By Mary Hearty

With the disruption of essential health services in many healthcare facilities due to Covid-19, pregnant women living in Embakasi area in Nairobi Metropolitan, are lucky to access mobile ultrasound services in the comfort of their homes and in local clinics.

Jionee Ultrasound Mobile Service (JUMS), a healthcare facility located in Embakasi area, has been fulfilling the needs of pregnant women residing in the area. This is by performing ultrasound scans at home and in local health facilities which lack access to the scan equipment.

The mobile ultrasound service initiative enables mothers to get access to ultrasound scans at the comfort of their houses and in local health facilities during the COVID-19 pandemic. This allows them to have a fulfilling prenatal care experience amidst the pandemic.

Further, the mobile healthcare service shields the pregnant women from getting exposed to the deadly coronavirus by reducing their visit to hospitals that are known to be Covid-19 hotspots.

Consequently, the home services have helped in reducing perinatal and neonatal mortality since pregnancies with complications that require full bed rest can be managed from home.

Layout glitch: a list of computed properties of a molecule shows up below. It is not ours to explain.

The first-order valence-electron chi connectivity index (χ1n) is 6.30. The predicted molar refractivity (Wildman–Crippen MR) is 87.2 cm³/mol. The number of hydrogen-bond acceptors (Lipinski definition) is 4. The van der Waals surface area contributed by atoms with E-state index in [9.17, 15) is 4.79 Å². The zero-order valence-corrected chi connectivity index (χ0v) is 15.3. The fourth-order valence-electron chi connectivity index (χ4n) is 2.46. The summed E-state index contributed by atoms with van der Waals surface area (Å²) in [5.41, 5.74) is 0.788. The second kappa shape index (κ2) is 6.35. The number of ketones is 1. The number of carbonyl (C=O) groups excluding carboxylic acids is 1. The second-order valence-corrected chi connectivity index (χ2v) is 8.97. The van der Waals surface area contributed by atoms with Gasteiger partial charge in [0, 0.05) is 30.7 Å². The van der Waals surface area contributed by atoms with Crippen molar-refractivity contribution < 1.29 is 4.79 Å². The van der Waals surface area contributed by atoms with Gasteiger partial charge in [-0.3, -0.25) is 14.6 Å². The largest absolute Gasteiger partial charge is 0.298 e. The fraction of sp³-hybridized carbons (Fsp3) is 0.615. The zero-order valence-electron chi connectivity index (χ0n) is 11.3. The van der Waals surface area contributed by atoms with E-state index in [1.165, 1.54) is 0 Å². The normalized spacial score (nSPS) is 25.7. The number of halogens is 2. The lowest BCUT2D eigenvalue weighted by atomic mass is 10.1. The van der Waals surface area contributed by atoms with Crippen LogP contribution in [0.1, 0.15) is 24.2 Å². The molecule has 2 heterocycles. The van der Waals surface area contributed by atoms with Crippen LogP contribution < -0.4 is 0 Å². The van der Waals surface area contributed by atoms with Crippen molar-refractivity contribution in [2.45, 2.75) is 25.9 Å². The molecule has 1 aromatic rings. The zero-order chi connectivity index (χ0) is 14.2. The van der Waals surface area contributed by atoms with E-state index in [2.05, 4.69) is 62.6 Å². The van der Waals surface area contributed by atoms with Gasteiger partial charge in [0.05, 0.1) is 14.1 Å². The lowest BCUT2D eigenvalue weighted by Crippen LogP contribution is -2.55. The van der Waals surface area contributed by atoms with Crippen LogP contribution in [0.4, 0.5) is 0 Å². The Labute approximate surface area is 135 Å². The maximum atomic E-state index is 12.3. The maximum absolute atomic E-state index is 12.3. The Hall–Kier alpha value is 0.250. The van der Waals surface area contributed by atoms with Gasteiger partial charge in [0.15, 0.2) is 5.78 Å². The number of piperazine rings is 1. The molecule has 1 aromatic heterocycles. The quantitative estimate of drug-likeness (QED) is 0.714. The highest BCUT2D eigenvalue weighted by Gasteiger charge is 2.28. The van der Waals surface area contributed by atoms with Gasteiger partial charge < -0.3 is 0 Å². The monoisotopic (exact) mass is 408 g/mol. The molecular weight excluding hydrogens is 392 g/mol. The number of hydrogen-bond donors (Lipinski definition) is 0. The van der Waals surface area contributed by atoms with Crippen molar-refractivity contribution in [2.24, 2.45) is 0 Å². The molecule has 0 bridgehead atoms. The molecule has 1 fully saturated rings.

Although the JUMS centre has been supporting pregnant women and other patients before COVID-19 pandemic began, their demand for antenatal care have tremendously increased amid this crisis.

Joaquin Choge, Lead Sonographer and Co-founder of Jionee Ultrasound Mobile Services, says that before COVID-19 pandemic, they did about 10 ultrasound scans on a monthly basis for home services. However, when the pandemic crisis was at its peak, the number jump to about 200 patients monthly.

Joaquin Choge, lead sonographer and co-founder JUMS

“We are able to go to the patients, and this has helped enhance accessibility of the services for the patients who live far from our facility. Again, the mothers will not spend a lot in terms of travelling expense, and it will help save their time. And this is what we need for our Kenyan women.,” he clarified.